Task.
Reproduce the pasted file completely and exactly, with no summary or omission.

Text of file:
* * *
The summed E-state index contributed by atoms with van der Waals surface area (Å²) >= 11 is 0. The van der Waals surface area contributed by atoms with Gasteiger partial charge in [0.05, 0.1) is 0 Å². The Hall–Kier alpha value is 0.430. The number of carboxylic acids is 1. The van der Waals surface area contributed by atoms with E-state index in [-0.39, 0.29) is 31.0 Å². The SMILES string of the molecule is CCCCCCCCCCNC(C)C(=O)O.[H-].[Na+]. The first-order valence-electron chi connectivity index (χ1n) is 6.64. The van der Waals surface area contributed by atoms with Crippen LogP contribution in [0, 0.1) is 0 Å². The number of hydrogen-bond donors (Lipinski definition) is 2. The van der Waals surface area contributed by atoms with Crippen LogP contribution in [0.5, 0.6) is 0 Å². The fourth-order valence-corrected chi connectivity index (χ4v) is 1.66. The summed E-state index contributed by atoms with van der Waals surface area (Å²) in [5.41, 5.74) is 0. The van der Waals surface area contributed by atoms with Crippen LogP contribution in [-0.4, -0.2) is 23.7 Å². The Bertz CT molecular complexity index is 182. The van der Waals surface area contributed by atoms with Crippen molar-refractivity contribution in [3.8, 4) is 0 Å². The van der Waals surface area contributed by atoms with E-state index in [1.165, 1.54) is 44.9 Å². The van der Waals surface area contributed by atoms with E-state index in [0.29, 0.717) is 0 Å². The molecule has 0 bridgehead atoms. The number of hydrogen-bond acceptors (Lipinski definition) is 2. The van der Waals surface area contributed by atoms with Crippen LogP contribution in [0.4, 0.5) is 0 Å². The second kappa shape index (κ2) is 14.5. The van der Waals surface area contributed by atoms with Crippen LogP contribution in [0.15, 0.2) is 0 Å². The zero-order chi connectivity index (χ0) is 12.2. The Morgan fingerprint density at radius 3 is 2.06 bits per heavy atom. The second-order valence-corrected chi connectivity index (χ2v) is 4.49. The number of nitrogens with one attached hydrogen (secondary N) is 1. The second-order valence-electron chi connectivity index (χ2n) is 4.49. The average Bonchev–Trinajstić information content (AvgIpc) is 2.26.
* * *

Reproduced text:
The summed E-state index contributed by atoms with van der Waals surface area (Å²) >= 11 is 0. The van der Waals surface area contributed by atoms with Gasteiger partial charge in [0.05, 0.1) is 0 Å². The Hall–Kier alpha value is 0.430. The number of carboxylic acids is 1. The van der Waals surface area contributed by atoms with E-state index in [-0.39, 0.29) is 31.0 Å². The SMILES string of the molecule is CCCCCCCCCCNC(C)C(=O)O.[H-].[Na+]. The first-order valence-electron chi connectivity index (χ1n) is 6.64. The van der Waals surface area contributed by atoms with Crippen LogP contribution in [0, 0.1) is 0 Å². The number of hydrogen-bond donors (Lipinski definition) is 2. The van der Waals surface area contributed by atoms with Crippen LogP contribution in [0.5, 0.6) is 0 Å². The fourth-order valence-corrected chi connectivity index (χ4v) is 1.66. The summed E-state index contributed by atoms with van der Waals surface area (Å²) in [5.41, 5.74) is 0. The van der Waals surface area contributed by atoms with Crippen LogP contribution in [-0.4, -0.2) is 23.7 Å². The Bertz CT molecular complexity index is 182. The van der Waals surface area contributed by atoms with Crippen molar-refractivity contribution in [3.8, 4) is 0 Å². The van der Waals surface area contributed by atoms with E-state index in [1.165, 1.54) is 44.9 Å². The van der Waals surface area contributed by atoms with E-state index in [0.29, 0.717) is 0 Å². The molecule has 0 bridgehead atoms. The number of hydrogen-bond acceptors (Lipinski definition) is 2. The van der Waals surface area contributed by atoms with Crippen LogP contribution in [0.4, 0.5) is 0 Å². The second kappa shape index (κ2) is 14.5. The van der Waals surface area contributed by atoms with Crippen LogP contribution in [0.15, 0.2) is 0 Å². The zero-order chi connectivity index (χ0) is 12.2. The Morgan fingerprint density at radius 3 is 2.06 bits per heavy atom. The second-order valence-corrected chi connectivity index (χ2v) is 4.49. The number of nitrogens with one attached hydrogen (secondary N) is 1. The second-order valence-electron chi connectivity index (χ2n) is 4.49. The average Bonchev–Trinajstić information content (AvgIpc) is 2.26.